When I met up with my knitting group on Friday, a few of the ladies wanted to learn how to crochet. So yesterday afternoon we gave it a go.
I made a quick trip to Jo Ann's in the morning to get the supplies we needed. I thought we would start out with a dishcloth. I taught them a chain, and a double crochet stitch. I think I use these stitches the most so thought they would be a good, basic place to start. It is amazing how many steps are involved in a double crochet stitch.
I have taught many, many people to knit. For some reason teaching crochet is much more difficult for me. You have to break down each and every step. This is Kaylyn, she is ambidextrous so it was really hard for her as she wants to use both hands equally to do the work. We tried it left handed and that did not work at all. One hand has to be the yarn holding/stabilizer hand, and one hand has to hold the hook. The hook holding hand really needs to do most of the work, but just learning how to angle the head/neck of the crochet hook to pull the yarn through the loop can be difficult. It is easier with knitting needles, they are straight, no turning is needed to manipulate the stitch. It is hard to figure out how to hold the yarn stable in your left hand, after holding it stable in your right for knitting. I think after you learn the dimensions of the stitch the tension part comes later, but that is with a LOT of practice.
Rochelle has done this before, she just needed a refresher. Just a little bit of info to make it all understandable. A few words here and there as reminders of what to do.
Cathy had had a tough day. So she picked up her knitting and gave it a go. I taught Cathy how to knit about 9 years ago. It really is the thing that has cemented our friendship. We were friends before, but knitting brought us much closer, we have a yarn bond.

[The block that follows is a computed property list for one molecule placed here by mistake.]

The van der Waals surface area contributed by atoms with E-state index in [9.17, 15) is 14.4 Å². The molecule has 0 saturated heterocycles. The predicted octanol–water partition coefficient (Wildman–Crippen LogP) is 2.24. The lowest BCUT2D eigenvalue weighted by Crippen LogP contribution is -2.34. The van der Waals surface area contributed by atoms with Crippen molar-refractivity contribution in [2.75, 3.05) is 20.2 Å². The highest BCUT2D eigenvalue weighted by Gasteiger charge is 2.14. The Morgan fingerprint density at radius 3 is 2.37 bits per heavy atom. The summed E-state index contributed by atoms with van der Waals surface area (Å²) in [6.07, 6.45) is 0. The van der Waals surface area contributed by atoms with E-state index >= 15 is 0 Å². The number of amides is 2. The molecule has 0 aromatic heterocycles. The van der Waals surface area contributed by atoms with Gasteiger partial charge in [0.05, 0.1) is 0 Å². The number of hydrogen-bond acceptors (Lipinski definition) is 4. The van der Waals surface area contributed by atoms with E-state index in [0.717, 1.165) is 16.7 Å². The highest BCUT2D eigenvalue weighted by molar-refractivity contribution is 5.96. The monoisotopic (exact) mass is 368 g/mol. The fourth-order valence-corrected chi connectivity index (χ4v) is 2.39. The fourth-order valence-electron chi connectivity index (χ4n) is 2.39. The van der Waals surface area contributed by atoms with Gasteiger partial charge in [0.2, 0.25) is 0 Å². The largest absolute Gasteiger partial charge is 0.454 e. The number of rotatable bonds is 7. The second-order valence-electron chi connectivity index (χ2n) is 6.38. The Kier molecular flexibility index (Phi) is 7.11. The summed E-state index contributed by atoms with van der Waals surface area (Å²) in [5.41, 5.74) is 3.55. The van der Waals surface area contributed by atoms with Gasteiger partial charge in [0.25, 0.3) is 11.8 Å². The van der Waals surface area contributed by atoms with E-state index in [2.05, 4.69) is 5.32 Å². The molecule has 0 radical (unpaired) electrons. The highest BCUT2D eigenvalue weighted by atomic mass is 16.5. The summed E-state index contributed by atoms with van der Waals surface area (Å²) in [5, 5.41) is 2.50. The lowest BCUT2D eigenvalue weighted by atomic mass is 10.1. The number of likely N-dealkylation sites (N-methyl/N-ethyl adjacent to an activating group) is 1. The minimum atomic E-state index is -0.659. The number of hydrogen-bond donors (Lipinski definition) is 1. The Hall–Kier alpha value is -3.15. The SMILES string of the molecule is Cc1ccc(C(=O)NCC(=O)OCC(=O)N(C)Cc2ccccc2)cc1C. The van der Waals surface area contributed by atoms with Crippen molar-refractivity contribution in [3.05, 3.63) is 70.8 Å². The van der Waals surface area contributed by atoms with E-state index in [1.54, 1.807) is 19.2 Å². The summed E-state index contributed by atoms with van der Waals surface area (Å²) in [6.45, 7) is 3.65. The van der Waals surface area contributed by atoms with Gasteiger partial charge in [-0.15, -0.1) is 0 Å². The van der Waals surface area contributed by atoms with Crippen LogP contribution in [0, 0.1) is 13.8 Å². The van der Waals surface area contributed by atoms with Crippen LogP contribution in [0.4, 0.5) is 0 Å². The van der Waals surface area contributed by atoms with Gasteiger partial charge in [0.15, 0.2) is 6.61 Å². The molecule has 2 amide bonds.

I also taught Kaylyn how to knit a few years ago, she has recently picked it back up and is doing a fantastic job. Rochelle learned to knit from her sister. She makes some amazing things and really has no fear.
I think I need to brush up on my teaching skills if I ever have to teach crochet again. It is a different beast from knitting. I love them both and want to spread crochet love just as I do for knitting. We meet back up in two weeks time, I wonder if I will see any finished dishcloths? I think after a nice dc dishcloth we might be able to do a simple granny square which is a combination of chains and dc, seems easy enough until you are ready to teach it.
Yes I had to buy yarn, but it wasn't for me so it doesn't count. I wanted cotton as it isn't slippery, you really have to work the stitch, almost an exaggeration of what you would do with a smoother yarn like wool. I also thought it would be fun to make something right away, something useful. A lighter color is a must so you can see your stitches and where to place your hook. Ah, the complexities of teaching, I don't think I am all that patient, and I hope I did not scare anyone off.
I think the ability to crochet can add so much to your knitting. Kaylyn made a beautiful knit, chunky scarf for her daughter recently in a gorgeous shade of turquoise. At knitting group on Friday I whipped up three crochet flowers for her to put on the scarf, with fun buttons in the middle. It is going to be such a fun thing to wear. The crochet added so much to the final project.
It was a fun afternoon spent with yarn and friends. So even if I wasn't the best teacher, we had a good time.
Hey did you notice my photos? I did a quick bit of editing on Picasa, and I tried a few things that Jen suggested. Jen has had many posts on photography, her photos are amazing and she has recently run a series on blogging, go and check it out you will learn a lot. Jen also directed me to Donna and this great photo workshop information. Thank you Jen for taking the time to help me out. The photos look a bit better to me, I hope I can continue to improve with their quality. Bloggers are the best. Have a wonderful day and stay warm if you live in the US.